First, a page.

FLARM Features

FLARM warns of impending collisions with nearby FLARM-equipped gliders. It also warns of any aircraft equipped with a transmitting transponder, including the new ADS-B.

It only works with gliders equipped with a FLARM.

FLARM understands the unique flight characteristics of gliders, and stays quiet unless there is a real collision hazard.

It also shows other nearby FLARM-equipped gliders that are not a collision risk.

 

There are three versions of the FLARM.  The Classic FLARM and two new PowerFLARM versions being developed for the USA market.  

 

Classic FLARM is widely used around the world, including most countries in Europe, Australia, South Africa, Israel.  Over 14,000 FLARM Classic and compatible devices by licensed manufacturers have been installed in gliders, motorgliders, towplanes and also rescue and air force helicopters and hanggliders.

However, Classic FLARM systems do not meet US FCC requirements and should not be used in the US or Canada. 

PowerFlarm Front View.jpg The PowerFLARM will be made available in two versions, the system designed for mounting on top of an instrument panel (shown to the left), and a version with a seperate display for mounting in the instrumnet panel.  

The addition of the "in the panel" version is a portable unit for pilots without adequate panel space of for moving from one aircraft to another.

The USA PowerFLARM versions will be available in April 2011 and will be FCC approved.  In addition to being capable of detecting other nearby FLARM units, FLARM can detect nearby aircraft equipped with ADS-B systems or Mode C or S transponders.  PowerFLARM is based on a more powerful processor and a fully redesigned and higher range radio transceiver, but remains fully compatible with the "Classic" FLARM.  

PowerFLARM also features:

The portable PowerFLARM can run on either internal "AA" batteries or from external 12V aircraft power.  The panel mounted PowerFLARM version will not have the "AA"battery feature.  

The panel mounted unit allows for direct connection with various flight computers, e.g. the ClearNav, ILEC SN-10, or LX-8000; and, several External Displays are available as well.  

PowerFLARM provides a comprehensive collision-avoidance system. It understands the flight characteristics of gliders and includes warnings for potential collisions with aircraft having mode C or S transponders or 1090ES ADS-B-Out systems.

PowerFLARM is not an ADS-B transmitter nor a transponder.  If you want FAA Air Traffic Controllers and commercial aircraft (jets) pilots and their TCAS collision-avoidance systems to see you, you need to couple PowerFLARM with a Mode S transponder with 1090ES (Mode C works but is no longer recommended).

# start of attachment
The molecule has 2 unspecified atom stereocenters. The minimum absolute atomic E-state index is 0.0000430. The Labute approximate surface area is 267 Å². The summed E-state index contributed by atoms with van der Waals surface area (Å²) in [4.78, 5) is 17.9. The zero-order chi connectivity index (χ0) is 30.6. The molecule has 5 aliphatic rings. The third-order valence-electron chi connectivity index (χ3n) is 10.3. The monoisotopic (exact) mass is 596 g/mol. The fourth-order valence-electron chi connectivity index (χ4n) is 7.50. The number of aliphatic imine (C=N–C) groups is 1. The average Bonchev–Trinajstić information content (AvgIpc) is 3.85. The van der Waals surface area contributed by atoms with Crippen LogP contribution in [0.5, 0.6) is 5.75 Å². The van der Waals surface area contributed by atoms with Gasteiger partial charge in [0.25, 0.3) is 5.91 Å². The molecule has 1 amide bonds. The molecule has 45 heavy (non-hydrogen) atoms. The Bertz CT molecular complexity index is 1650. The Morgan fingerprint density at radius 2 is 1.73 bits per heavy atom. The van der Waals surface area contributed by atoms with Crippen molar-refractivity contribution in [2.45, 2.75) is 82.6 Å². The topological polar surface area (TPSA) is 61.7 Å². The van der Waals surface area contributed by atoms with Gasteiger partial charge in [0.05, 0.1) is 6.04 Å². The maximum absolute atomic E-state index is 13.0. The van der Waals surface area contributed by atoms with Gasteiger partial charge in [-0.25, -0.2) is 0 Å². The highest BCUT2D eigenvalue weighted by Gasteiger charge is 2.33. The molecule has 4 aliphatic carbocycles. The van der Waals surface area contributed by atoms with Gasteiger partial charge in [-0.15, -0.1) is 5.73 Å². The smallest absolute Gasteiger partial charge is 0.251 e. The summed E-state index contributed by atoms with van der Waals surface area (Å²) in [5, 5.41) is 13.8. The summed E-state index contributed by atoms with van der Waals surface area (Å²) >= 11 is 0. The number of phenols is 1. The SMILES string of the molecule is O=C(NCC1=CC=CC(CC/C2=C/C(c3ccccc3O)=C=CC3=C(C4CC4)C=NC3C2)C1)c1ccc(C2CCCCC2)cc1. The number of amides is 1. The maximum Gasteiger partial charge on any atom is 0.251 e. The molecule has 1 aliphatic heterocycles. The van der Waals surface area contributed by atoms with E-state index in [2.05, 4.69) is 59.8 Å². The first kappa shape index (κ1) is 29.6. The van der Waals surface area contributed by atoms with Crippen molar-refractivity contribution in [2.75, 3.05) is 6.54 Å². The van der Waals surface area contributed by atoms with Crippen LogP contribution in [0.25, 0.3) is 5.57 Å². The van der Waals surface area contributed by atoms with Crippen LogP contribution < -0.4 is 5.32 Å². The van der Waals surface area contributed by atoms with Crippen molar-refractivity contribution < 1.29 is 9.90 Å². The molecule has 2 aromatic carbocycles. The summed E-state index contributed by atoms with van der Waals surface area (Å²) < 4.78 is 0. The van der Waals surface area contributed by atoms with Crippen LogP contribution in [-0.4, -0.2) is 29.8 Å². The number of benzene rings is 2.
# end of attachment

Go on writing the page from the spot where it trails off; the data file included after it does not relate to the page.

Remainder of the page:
There are many display possibilities. Here is a display on the ILEC SN-10.

This SN-10 screen presents a radar view of the FLAR-equipped gliders in the area. This screen depicts two gliders at 2 o'clock. The highlighted glider (square box) has a FLARM ID of FDDADF, is 3.9 miles away, climbing at 2.5 kts, and 492 ft higher than you.

 

FLARMn1.png

PDAs with a program like “SeeYou mobile” will display aircraft PowerFLARM has identified, making it easy to keep up with those in your blind spot. 

SeeYou Mobile Flarm

 

A pilot maintaining collision avoidance by watching outside the aircraft is much preferred; but a quick glance at a Power Flarm screen is tremendous for maintaining good situational awareness. 

Personal preferences will vary here.  In the SeeYou Mobile display, "your glider" is the larger one to the left.  The other two smaller gliders represent other gliders with FLARM.  The "Enemy" and "Friend" are displayed in the SeeYou software and replace the PowerFLARM ID that would otherwise be present.  Also, you can see the relative altitude and climb rate of these two gliders.

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FLARM receives your position and movement information from an internal GPS receiver. Each second, FLARM calculates your predicted flight path from the GPS information, and transmits this predicted flight path via radio, as a low power, digital signal. Provided they are within receiving range, this signal is received by other FLARM-equipped aircraft. Your FLARM compares your predicted flight path with those received from other FLARMs. At the same time, FLARM compares your predicted flight path with known obstacle data, including electric power lines, radio masts and cable cars.

If FLARM determines you are at risk of colliding with another aircraft or an obstacle, the unit warns you of the greatest danger at that moment. The warning is given by a whistle sound (beep) and bright light emitting diodes (LED). The display also gives indication of the threat level, plus the horizontal and vertical bearing to the threat. 

The operating range is very dependent upon the antenna installation in the aircraft.. PowerFLARM will have a range up to ten kilometers (6 miles).

  The GPS and coordinates of the other aircraft can also be made available for use in other systems (e.g. external display, speech synthesizer, PDA) via a serial data output. There are a number of manufacturers of equipment which displays FLARM data.

More information about Flarm can be found on this web site:

www.GliderPilot.org

To place you name on the order list at a special early-bird price, please send an email to: tomknauff@yahoo.com